Thus, assuming for the purpose of the plaintiff’s argument, that the statements were coerced, in order to determine if a Fourth Amendment violation occurred, the court must first carve out that coerced information from the facts used to establish probable cause. Then, if probable cause still exists, there is not a Fourth Amendment violation. However, if probable cause does not exist, then the court must determine if arguable probable cause exists with the coerced information removed from the analysis. Arguable probable cause exists if another reasonable officer in the same situation would have believed that probable cause existed. If arguable probable cause is found, the officers are entitled to qualified immunity from suit, therefore, there is still no Fourth Amendment liability for the officers.
In Papadakos’ case, the court examined the facts known to the detectives that did not come from B.P.’s interviews. The court described those facts as follows:
(1) B.P.’s classmate’s statement that B.P. said he ran away from home because Papadakos sexually abused him; and (2) Papadakos’ own statements to Norton. For instance, Papadakos verified that he and B.P. often slept together in the same bed. Papadakos remembered the camping trip during which B.P. accused Papadakos of touching B.P.’s penis, but maintained that Papadakos could have only initiated the contact while he was asleep. He described an incident in which he awoke to find B.P. rubbing his erect penis on Papadakos’ hand. And he reported that on at least 30 occasions, he awoke to find that B.P. had removed Papadakos’ underwear while Papadakos slept. Finally, when Norton asked Papadakos if it was possible that Papadakos played with B.P.’s penis, Papadakos didn’t deny that it was possible; he merely maintained that he couldn’t be sure what he did in his sleep. [iv]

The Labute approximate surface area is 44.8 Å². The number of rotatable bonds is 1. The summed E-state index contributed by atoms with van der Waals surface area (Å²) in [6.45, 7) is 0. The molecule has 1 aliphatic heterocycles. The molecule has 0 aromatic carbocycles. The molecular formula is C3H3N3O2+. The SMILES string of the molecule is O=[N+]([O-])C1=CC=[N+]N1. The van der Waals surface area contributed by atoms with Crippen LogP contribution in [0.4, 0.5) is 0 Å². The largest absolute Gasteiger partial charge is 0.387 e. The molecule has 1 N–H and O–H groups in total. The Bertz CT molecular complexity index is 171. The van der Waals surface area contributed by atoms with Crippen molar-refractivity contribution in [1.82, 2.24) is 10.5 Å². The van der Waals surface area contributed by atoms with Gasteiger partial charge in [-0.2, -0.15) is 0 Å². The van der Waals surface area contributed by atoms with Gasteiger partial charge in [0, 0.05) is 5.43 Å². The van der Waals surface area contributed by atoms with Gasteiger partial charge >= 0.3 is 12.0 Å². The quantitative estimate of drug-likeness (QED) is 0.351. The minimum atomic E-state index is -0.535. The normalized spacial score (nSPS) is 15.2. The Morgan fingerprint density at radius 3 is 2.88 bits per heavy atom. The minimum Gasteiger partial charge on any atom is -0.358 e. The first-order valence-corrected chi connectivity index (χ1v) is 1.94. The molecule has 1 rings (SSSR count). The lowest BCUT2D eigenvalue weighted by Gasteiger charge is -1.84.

The court then stated that, in light of the above facts, even if they assume there was not actual probable cause to arrest Papadakos, there was still arguable probable cause to believe he violated the Utah Code related to sexual abuse of a child.[v] The court then held